Is there a limit to the number of elements in an array in Matlab

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I have a binary file that comprises 16,814,160 bytes of 16-bit data in little endian format. I wish to open the file in Matlab and convert the 16-bit values to decimal in a 1 x 8407080 array. The first 8 bytes of the file in hex are: E0 0B 23 0C AD 0B 23 0C.
When I edit the file so that it comprises only the first 8 bytes, and then run the commands below, it returns [3040,3107,2989,3107] in the Workspace. This is as I would expect.
However, when I run the same program with all 16,814,160 bytes, the output is shown in the Workspace as a 1x4147200 double, of which the first four numbers are [56802,57570,56800,56801 and so on]. I would have expected the first four bytes to have remained unchanged!
Why is the array truncated to 4147200 elements and why have the decimal values been changed? The only difference is the input file size.
filename='my_binary_file(first_8_bytes).raw';
%filename='my_binary_file(all_bytes).raw' %uncomment this when reading in file size 16,814,160 bytes
fileID = fopen(filename, 'r', 'ieee-le'); % open the file for low level I/O function and obtain file identifier
if fileID == -1, error('Cannot open file: %s', filename); end
precision = 'uint16';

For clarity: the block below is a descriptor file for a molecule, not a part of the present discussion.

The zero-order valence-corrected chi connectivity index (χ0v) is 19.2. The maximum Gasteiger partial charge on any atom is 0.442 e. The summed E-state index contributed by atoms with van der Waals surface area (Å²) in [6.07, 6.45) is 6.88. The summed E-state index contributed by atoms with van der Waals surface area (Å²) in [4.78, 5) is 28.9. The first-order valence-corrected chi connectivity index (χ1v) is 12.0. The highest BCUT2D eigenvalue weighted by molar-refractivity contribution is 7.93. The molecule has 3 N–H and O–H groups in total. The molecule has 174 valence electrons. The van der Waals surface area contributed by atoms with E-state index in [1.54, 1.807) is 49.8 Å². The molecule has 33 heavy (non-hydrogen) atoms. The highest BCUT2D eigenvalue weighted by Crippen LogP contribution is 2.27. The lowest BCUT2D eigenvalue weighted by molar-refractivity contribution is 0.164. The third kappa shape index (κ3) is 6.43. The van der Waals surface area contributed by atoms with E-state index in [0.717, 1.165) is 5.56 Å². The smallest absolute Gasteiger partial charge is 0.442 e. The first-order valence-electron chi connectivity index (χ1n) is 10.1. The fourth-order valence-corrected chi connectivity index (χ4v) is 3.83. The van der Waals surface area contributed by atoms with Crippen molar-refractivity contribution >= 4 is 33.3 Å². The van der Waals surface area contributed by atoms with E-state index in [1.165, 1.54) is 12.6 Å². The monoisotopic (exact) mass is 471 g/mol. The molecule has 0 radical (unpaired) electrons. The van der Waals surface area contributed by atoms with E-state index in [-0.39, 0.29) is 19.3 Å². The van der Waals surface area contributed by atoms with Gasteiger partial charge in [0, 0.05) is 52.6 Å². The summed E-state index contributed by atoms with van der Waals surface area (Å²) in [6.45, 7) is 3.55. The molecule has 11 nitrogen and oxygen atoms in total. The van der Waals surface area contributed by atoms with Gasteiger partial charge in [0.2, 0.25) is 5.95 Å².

Data = fread(fileID, [1 8407080], precision); %reads data at byte level
fclose(fileID);
Thanks for your help.

Accepted Answer

Jan
Jan on 26 Jan 2021
Check again, if you are really reading the file your expect you do. Use absolute path names to control this.
If the file starts with the bytes HEX(E0 0B 23 0C AD 0B 23 0C), importing it as UINT16 will reply [3040, 3107, 2989, 3107] in every case. If you get [56802,57570,56800,56801] and an unexpected number of elements, your are reading another file. Everything else would be pure magic, but Matlab works deterministically.
  1 Comment
Steve Francis
Steve Francis on 26 Jan 2021
This solved my problem! In the end, I was making a very basic error :) Thank you for your help.

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More Answers (2)

Steven Lord
Steven Lord on 26 Jan 2021
If you want the data to be read in as uint16 and then returned as uint16 as well, use '*uint16' as the precision input in your call to fread. The asterisk is very important. See the description of the precision input on the documentation page for the fread function for more information about the difference.
  1 Comment
Steve Francis
Steve Francis on 26 Jan 2021
Thanks for your response. I didn't appreciate the importance of the asterisk so that is valuable. Unfortunately, it didn't solve this particular problem although it may contribute.

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Walter Roberson
Walter Roberson on 26 Jan 2021
The limit to the number of elements in an array in MATLAB is 2^48-1 which is roughly 2.8e14.
This is a design limit and Mathworks would need a Good Reason to increase it.
The limit was chosen because the Intel x64 architecture is designed with only 48 address bits. There are no publicly known implementations of x64 architecture that have more address lines.
The only publicly known implementation that approaches having that much memory is a server from HP, but you would need several of them tied together with unified address space in order to reach the limit. More of them than exist in the world, I believe.
  3 Comments
Walter Roberson
Walter Roberson on 26 Jan 2021
160 TB would be 1.6E14 bytes, so that is about 2/3 of the upper limit. I guess two of them together would exceed the limit.

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